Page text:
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When an 850-bed urban hospital fought off COVID-19 in part by having to relax infection prevention protocols, the opportunistic and deadly carbapenem-resistant Acinetobacter baumannii (CRAB) struck.
Infection preventionists and other healthcare providers have exhibited incredible courage and competency during the coronavirus disease 2019 (COVID-19) pandemic. They’re only human, however, and these heroes are not superheroes. Fighting off COVID-19 is one thing. Fighting off COVID-19 along with another deadly superbug is something most of those even in the thick of the pandemic battle haven’t had to deal with. But that’s exactly the situation healthcare providers at an unnamed New Jersey hospital found themselves in from March to June when they had to suspend the usual infection prevention and control (IPC) protocols to fight COVID-19, according to a study in Morbidity and Mortality Weekly Report (MMWR), a publication of the US Centers for Disease Control and Prevention (CDC).
Carbapenem-resistant Acinetobacter baumannii (CRAB) is not much seen in the United States now, but it has begun to emerge as a deadly pathogen where it does strike, with a 55% mortality rate and an ability to resist most antibiotics thrown its way. Whenever and wherever it strikes in the US, healthcare officials take notice and take no chances. CRAB invaded a skilled nursing facility in February 2018 and both the Utah Department of Health and the CDC were all over it. This is 2020, a year anyone living through will never forget. It’s the year when healthcare resources were focused on the viral COVID, with not much left over to fight off a bacteriological invasion from something like CRAB. IPC strategies suffer from a lack of equipment and personnel and that leaves hospitals vulnerable to outbreaks of multidrug-resistant organism (MDRO) infections.
The 500-bed acute care hospital in the study managed to get COVID under control in late May, and reactivate its usual IPC practices. When that happened CRAB cases returned to a pre-COVID-19 level, which is usually about 2 cases a month.
From March to August, the urban hospital admitted about 850 COVID-19 patients. That peaked on April 9, when the hospital admitted 36 new patients, with 61% having a confirmed diagnosis of COVID-19
“Before the pandemic, ventilator circuits and suctioning catheters were changed at specified intervals of every 14 days and every 3 days, respectively, unless malfunctioning or visibly soiled,” the study states. “To conserve equipment during the surge, the hospital’s respiratory therapy unit instituted a policy to extend the use of ventilator circuits and suctioning catheters for individual patients, replacing them only if they were visibly soiled or malfunctioning. To conserve PPE, gown use as part of contact precautionswas suspended for care of patients with the endemic MDROs vancomycin-resistant Enterococcus spp. and methicillin-resistant Staphylococcus aureus but was maintained for nonendemic MDROs such as CRAB.”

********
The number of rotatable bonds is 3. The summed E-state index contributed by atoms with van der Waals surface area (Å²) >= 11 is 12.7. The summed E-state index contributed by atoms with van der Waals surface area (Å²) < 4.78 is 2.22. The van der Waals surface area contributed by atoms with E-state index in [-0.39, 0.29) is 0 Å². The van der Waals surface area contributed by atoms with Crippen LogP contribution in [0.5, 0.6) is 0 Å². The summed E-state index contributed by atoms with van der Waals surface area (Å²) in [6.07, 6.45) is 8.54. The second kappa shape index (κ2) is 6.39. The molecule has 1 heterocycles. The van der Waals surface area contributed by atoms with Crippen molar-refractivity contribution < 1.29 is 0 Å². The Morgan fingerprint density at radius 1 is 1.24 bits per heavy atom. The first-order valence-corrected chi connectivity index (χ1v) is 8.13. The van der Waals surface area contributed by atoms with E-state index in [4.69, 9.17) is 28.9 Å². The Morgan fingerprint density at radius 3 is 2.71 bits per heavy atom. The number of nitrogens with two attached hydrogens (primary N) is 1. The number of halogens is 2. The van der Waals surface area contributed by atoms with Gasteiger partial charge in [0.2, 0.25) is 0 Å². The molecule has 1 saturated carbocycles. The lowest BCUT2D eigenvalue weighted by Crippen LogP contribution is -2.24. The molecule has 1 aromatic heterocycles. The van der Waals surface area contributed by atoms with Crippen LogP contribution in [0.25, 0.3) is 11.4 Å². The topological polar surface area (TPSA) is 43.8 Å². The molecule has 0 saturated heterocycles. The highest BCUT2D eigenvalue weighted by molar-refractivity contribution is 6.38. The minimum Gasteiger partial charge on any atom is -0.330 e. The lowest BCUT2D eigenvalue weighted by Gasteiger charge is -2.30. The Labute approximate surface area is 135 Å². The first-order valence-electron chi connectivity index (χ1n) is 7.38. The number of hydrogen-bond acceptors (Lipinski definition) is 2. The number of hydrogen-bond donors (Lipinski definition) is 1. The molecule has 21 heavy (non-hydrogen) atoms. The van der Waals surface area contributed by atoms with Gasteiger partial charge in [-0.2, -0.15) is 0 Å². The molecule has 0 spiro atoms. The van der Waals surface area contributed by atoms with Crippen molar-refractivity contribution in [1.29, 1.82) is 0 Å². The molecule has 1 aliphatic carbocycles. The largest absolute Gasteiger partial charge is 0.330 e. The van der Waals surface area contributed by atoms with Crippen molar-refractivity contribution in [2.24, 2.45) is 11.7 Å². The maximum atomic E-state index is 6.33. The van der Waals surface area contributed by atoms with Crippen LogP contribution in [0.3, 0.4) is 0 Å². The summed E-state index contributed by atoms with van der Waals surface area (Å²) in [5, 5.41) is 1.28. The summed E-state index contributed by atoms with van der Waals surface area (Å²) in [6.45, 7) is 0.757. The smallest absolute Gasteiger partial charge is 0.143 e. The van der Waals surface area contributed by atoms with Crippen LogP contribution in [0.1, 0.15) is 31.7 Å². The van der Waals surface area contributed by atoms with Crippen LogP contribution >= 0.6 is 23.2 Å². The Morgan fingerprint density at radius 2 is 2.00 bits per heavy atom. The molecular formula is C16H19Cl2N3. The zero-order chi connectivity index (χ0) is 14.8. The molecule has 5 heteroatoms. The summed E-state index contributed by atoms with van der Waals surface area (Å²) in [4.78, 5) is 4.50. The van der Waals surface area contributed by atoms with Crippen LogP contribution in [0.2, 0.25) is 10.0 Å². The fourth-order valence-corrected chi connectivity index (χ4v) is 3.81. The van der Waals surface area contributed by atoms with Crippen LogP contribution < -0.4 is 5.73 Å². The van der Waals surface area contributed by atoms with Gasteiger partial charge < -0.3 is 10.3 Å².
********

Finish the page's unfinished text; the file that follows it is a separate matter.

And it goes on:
As was the case with hospitals throughout the US, the hospital in the MMWR study also adjusted the IPC rules for use of personal protective equipment (PPE) by, for instance, allowing the reuse of N95s and face shields.
A MDRO workgroup at the hospital was shifted to the COVID fight and maintenance rounds for bedside central venous catheter and indwelling urinary catheter maintenance were suspended. Auditing of hand hygiene, PPE use, and environmental services were also suspended during the COVID surge.
“IPC leadership noted less frequent patient bathing with chlorhexidine gluconate and a 43% reduction in ICU CRAB screening tests,” the study states. “These changes resulted from competing clinical priorities, challenges in personnel availability, and an effort to minimize staff members’ interaction time with patients. The facility experienced critical shortages in personnel for nursing and environmental services, resulting from staff members’ illness, quarantine, and a surge in the number of patients with COVID-19. Nursing resources were supplemented through agency and government entities; however, increased patient-to-staff member ratios and the need to minimize patient contact might have led to unidentified IPC breaches.”
The CDC investigators appreciate that hospitals have had to take unusual steps during the pandemic. However, they should never underestimate the ability of MDROs to strike.
“To reduce spread of MDROs and the risk of infection for patients, hospitals should remain vigilant to prevent and detect clusters of unusual infections and respond promptly when they are detected,” the study states. “Facilities should prioritize continuity of core IPC practices (e.g., training for and auditing of hand hygiene, PPE use, and environmental cleaning) to the greatest extent possible during surges in hospitalizations and make every effort to return to normal operating procedures as soon as capacity allows.”